• 20. Clinical significance of elevated protein values
    • Elevated total protein values are most frequently seen in pathologic conditions.
    • elevated CSF protein due to damage to the blood brain barrier.
  • 21.
    • CSF GLUTAMINE
    • Glutamine is produced in the CNS by the brain cells from ammonia and alpha-ketoglutarate.
    • removes the toxic metabolic waste product ammonia from the CNS.
    • Normal concentration of ammonia is 8-18 mg/dl.
    • Elevated levels associated with liver disorders.
  • 22.
    • CSF LACTATE
    • Aid in the diagnosis and management of meningitis cases
    • Destruction of tissue within the CNS owing to oxygen deprivation (hypoxia) causes the production of increased CSF lactic acid levels.
  • 23. Blood-Brain Barrier (BBB)
    • physiological barrier to flow of substances from blood to brain tissue
    • The BBB functions to preserve a stable environment for neurons of the CNS
  • 24. Blood-Brain Barrier (BBB)
  • 25. Brain capillary
    • Tight junctions
    • Surrounded by astrocytes
    • Carrier mediated transport of glucose and amino acids
  • 26. Blood-Brain Barrier
    • Lipid soluble molecules will cross easily.
    • High CO 2 /low O 2 produce vasodilation and decrease resistance of BBB
    • Injury or inflammation
    • decreases the resistance of BBB (allows some antibiotics to be used for treatment)
  • 27. Circumventricular organs (CVO)
    • Selected brain areas are not protected by the BBB – the circumventricular organs (CVO) bordering on the 3 rd and 4 th ventricles
      • parts of the hypothalamus - median eminence
      • neurohypophysis
      • pineal gland
      • area postrema
      • subfornical organ
      • subcommissural organ
  • 28. Hydrocephalus
    • An abnormal increase in the volume of CSF
    • Symptoms: sleep changes, spastic paresis, papilledema, bulging of skull in young, seizures, cranial nerve deficits, depression.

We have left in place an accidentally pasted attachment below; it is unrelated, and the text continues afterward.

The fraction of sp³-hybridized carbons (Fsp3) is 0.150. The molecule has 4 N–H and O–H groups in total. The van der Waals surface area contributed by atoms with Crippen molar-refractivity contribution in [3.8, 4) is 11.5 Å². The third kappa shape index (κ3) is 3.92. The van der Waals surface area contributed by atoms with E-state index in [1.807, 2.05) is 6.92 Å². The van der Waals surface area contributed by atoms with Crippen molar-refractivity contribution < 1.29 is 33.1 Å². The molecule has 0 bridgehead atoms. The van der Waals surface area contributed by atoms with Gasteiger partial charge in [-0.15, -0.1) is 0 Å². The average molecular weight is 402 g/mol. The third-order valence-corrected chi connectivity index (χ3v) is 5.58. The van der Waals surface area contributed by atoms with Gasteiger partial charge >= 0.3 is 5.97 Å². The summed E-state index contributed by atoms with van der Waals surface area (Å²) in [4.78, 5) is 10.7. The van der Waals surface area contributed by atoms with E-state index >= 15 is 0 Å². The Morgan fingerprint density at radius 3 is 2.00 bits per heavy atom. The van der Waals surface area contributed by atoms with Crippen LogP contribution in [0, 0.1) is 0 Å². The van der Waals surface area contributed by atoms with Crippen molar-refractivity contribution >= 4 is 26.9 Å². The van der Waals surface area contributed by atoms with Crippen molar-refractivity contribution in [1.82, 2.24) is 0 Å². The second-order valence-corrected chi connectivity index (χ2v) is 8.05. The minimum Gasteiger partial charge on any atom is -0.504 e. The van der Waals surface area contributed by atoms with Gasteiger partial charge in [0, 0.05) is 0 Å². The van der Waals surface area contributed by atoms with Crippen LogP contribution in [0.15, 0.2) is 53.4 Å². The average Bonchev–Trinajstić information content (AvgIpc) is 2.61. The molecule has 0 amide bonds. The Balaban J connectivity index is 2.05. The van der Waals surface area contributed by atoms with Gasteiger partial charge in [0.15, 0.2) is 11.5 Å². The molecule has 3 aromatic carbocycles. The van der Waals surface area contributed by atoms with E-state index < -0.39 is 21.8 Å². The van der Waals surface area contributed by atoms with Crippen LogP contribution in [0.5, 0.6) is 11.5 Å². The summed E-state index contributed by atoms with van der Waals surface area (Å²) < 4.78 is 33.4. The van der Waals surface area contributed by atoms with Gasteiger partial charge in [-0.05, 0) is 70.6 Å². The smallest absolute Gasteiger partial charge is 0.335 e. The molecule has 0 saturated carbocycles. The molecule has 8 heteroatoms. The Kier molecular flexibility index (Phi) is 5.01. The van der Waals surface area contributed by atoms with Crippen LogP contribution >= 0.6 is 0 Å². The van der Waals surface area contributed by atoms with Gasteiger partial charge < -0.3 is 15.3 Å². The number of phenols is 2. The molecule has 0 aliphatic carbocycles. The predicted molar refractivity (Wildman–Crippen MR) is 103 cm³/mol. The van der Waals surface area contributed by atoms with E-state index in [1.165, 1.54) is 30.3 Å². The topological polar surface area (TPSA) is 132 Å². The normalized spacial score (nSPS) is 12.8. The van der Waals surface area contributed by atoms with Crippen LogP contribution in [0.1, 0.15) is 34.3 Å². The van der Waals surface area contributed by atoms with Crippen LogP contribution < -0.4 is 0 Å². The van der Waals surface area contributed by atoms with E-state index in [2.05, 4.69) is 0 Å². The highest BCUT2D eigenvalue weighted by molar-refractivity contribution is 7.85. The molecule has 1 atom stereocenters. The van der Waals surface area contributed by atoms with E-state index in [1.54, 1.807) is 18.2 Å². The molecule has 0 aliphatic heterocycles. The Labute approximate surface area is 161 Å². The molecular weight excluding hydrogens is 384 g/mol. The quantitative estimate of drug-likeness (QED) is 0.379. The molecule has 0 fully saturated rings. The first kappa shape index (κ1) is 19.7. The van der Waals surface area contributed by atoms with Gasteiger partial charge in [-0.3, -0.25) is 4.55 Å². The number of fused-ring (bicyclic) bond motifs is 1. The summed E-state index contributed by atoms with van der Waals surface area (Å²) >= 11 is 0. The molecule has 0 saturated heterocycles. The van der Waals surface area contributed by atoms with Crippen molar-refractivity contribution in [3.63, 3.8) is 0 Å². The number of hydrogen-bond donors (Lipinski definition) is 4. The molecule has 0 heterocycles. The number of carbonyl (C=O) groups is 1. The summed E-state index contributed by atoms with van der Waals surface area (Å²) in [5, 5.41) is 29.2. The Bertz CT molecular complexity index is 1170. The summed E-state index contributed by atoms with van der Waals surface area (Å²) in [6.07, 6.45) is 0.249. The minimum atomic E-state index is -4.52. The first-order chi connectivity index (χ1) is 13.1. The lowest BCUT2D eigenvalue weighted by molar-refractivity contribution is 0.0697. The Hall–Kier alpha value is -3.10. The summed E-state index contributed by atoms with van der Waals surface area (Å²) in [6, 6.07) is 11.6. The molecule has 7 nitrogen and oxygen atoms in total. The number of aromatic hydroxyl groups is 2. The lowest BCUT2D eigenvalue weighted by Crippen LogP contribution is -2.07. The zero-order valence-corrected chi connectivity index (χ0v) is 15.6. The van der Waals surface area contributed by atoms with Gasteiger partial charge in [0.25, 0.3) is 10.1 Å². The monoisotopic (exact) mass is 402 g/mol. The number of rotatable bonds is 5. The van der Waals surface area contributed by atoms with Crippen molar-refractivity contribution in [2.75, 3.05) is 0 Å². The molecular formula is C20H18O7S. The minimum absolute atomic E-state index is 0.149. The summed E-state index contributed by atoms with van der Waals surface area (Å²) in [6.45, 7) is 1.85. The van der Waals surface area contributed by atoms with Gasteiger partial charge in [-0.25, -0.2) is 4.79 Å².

• 29. Hydrocephalus
  • 30.  
  • 31. CAUSES OF HYDROCEPHALUS
    • Meningitis: pneumococcal, TB
    • Intrauterine infections
    • IVH
    • Lesions, Tumors or malformations of the posterior fossa
    • PATHOLOGY
    • AQUEDUCTAL STENOSIS:
      • Abnormally narrow aqueductus of sylvius.
  • 32. Hydrocephalus
    • Communicating
    • – due to excessive formation of CSF or lack of absorption
    • Non-communicating – due to obstruction of flow through ventricle system
  • 33. Ventriculo-peritoneal shunts
  • 34. Jugular compression maneuver (Queckenstedt maneuver)
    • Compress jugular veins in neck - increases CSF pressure at the cerebellomedullary cistern and the lumbar cistern (normal)
    • Decreased pressure at lumbar cistern indicates blockage of spinal central canal
  • 35. Lumbar puncture
    • a  lumbar puncture  (or  LP , and colloquially known as a  spinal tap )
    • is a  diagnostic   procedure that is performed in order to collect a sample of  cerebrospinal fluid  (CSF) for  biochemical , microbiological , and  cytological  analysis
  • 36.  
  • 37. lumbar puncture
  • 38.
    • Spinal cord terminates at L1; needle entry must occur distal to this location
  • 39.
    • Proper angle of entry through the L3-L4 interspace
  • 40.  
  • 41. full flexion
  • 42.  
  • 43. Level of entry
  • 44. Spinal needle
  • 45. Spinal needle
  • 46. Under strict aseptic precautions.,
  • 47. Lp - layers
    • 1- Skin 2- Facia and SC fat 3- Surpaspinous ligament 4- Interspinous ligament 5- Ligamentum flavum 6- Epidural space (epidural anesthesia needle stops here) 7- Dura 8- arachnoid
    • Right after that the needle pops into the subarachnoid space where the CSF is.
  • 48.  
  • 49.  
  • 50. The opening pressure 
  • 51. Collecting the CSF
  • 52. Appearance of CSF
    • clear and colourless (normal);
    • bright red - This indicates the presence of blood. The appearance of fresh blood in all three tubes supports the diagnosis of a subarachnoid hemorrhage.
    • xanthochromic (yellow) - jaundice
    • xanthochromic (yellow) - suggests a subarachnoid hemorrhage has recently occurred
    • turbid - This indicates the presence of white cells and is suggestive of a CNS infection.
  • 53. Cell counts
    • increased neutrophils - This indicates a bacterial meningitis, cerebral abscess,
    • increased lymphocytes - This indicates a viral meningitis, tuberculosis, syphilis, fungal and parasitic infections.
    • Degenerative diseases of the CNS, such as multiple sclerosis, will also generate elevated lymphocyte counts.
  • 54.